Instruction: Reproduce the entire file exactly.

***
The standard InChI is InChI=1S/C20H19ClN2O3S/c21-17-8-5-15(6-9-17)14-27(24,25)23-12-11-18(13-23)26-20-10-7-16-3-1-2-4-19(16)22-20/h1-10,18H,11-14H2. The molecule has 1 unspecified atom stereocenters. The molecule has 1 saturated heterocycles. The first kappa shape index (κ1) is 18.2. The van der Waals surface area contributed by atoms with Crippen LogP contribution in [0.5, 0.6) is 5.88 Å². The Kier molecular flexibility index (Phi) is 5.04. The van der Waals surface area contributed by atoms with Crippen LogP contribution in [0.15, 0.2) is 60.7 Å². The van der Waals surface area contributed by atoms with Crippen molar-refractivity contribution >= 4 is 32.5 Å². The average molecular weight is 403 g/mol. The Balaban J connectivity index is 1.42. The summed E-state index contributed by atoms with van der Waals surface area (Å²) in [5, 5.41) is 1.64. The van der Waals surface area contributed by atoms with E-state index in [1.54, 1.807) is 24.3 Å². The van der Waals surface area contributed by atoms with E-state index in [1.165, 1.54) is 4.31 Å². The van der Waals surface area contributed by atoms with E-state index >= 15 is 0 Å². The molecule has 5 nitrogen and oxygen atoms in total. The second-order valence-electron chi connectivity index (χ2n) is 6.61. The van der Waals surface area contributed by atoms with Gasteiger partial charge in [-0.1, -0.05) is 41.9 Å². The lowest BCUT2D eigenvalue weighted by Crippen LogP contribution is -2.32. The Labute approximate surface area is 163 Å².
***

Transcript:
The standard InChI is InChI=1S/C20H19ClN2O3S/c21-17-8-5-15(6-9-17)14-27(24,25)23-12-11-18(13-23)26-20-10-7-16-3-1-2-4-19(16)22-20/h1-10,18H,11-14H2. The molecule has 1 unspecified atom stereocenters. The molecule has 1 saturated heterocycles. The first kappa shape index (κ1) is 18.2. The van der Waals surface area contributed by atoms with Crippen LogP contribution in [0.5, 0.6) is 5.88 Å². The Kier molecular flexibility index (Phi) is 5.04. The van der Waals surface area contributed by atoms with Crippen LogP contribution in [0.15, 0.2) is 60.7 Å². The van der Waals surface area contributed by atoms with Crippen molar-refractivity contribution >= 4 is 32.5 Å². The average molecular weight is 403 g/mol. The Balaban J connectivity index is 1.42. The summed E-state index contributed by atoms with van der Waals surface area (Å²) in [5, 5.41) is 1.64. The van der Waals surface area contributed by atoms with E-state index in [1.54, 1.807) is 24.3 Å². The van der Waals surface area contributed by atoms with E-state index in [1.165, 1.54) is 4.31 Å². The van der Waals surface area contributed by atoms with E-state index >= 15 is 0 Å². The molecule has 5 nitrogen and oxygen atoms in total. The second-order valence-electron chi connectivity index (χ2n) is 6.61. The van der Waals surface area contributed by atoms with Gasteiger partial charge in [-0.1, -0.05) is 41.9 Å². The lowest BCUT2D eigenvalue weighted by Crippen LogP contribution is -2.32. The Labute approximate surface area is 163 Å².